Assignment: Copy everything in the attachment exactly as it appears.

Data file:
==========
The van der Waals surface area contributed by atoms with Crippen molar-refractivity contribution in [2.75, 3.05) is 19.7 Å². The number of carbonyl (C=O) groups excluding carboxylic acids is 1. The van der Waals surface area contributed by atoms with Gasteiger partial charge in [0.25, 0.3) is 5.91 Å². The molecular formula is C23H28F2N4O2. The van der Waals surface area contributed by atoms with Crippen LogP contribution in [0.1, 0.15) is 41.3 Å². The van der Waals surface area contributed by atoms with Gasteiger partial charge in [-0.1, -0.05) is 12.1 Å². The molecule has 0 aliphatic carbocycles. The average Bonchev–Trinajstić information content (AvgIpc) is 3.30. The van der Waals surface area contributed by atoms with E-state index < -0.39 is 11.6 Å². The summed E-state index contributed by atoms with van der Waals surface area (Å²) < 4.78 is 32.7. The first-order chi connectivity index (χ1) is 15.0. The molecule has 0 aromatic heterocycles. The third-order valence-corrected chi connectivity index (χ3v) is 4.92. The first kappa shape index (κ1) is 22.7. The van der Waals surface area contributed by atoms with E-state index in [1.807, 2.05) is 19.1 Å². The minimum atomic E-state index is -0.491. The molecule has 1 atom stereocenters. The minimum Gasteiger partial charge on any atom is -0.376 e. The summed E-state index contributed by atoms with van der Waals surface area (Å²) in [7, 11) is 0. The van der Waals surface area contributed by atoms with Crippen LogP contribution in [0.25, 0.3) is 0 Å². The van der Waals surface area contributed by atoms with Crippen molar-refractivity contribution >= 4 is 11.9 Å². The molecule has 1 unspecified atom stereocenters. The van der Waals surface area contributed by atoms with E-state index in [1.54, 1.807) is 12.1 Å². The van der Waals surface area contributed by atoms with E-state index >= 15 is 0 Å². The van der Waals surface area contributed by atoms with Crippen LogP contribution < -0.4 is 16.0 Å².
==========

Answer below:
The van der Waals surface area contributed by atoms with Crippen molar-refractivity contribution in [2.75, 3.05) is 19.7 Å². The number of carbonyl (C=O) groups excluding carboxylic acids is 1. The van der Waals surface area contributed by atoms with Gasteiger partial charge in [0.25, 0.3) is 5.91 Å². The molecular formula is C23H28F2N4O2. The van der Waals surface area contributed by atoms with Crippen LogP contribution in [0.1, 0.15) is 41.3 Å². The van der Waals surface area contributed by atoms with Gasteiger partial charge in [-0.1, -0.05) is 12.1 Å². The molecule has 0 aliphatic carbocycles. The average Bonchev–Trinajstić information content (AvgIpc) is 3.30. The van der Waals surface area contributed by atoms with E-state index < -0.39 is 11.6 Å². The summed E-state index contributed by atoms with van der Waals surface area (Å²) < 4.78 is 32.7. The first-order chi connectivity index (χ1) is 15.0. The molecule has 0 aromatic heterocycles. The third-order valence-corrected chi connectivity index (χ3v) is 4.92. The first kappa shape index (κ1) is 22.7. The van der Waals surface area contributed by atoms with E-state index in [1.807, 2.05) is 19.1 Å². The minimum atomic E-state index is -0.491. The molecule has 1 atom stereocenters. The minimum Gasteiger partial charge on any atom is -0.376 e. The summed E-state index contributed by atoms with van der Waals surface area (Å²) in [7, 11) is 0. The van der Waals surface area contributed by atoms with Crippen LogP contribution in [0.25, 0.3) is 0 Å². The van der Waals surface area contributed by atoms with Crippen molar-refractivity contribution >= 4 is 11.9 Å². The molecule has 1 unspecified atom stereocenters. The van der Waals surface area contributed by atoms with E-state index in [1.54, 1.807) is 12.1 Å². The van der Waals surface area contributed by atoms with E-state index >= 15 is 0 Å². The van der Waals surface area contributed by atoms with Crippen LogP contribution < -0.4 is 16.0 Å².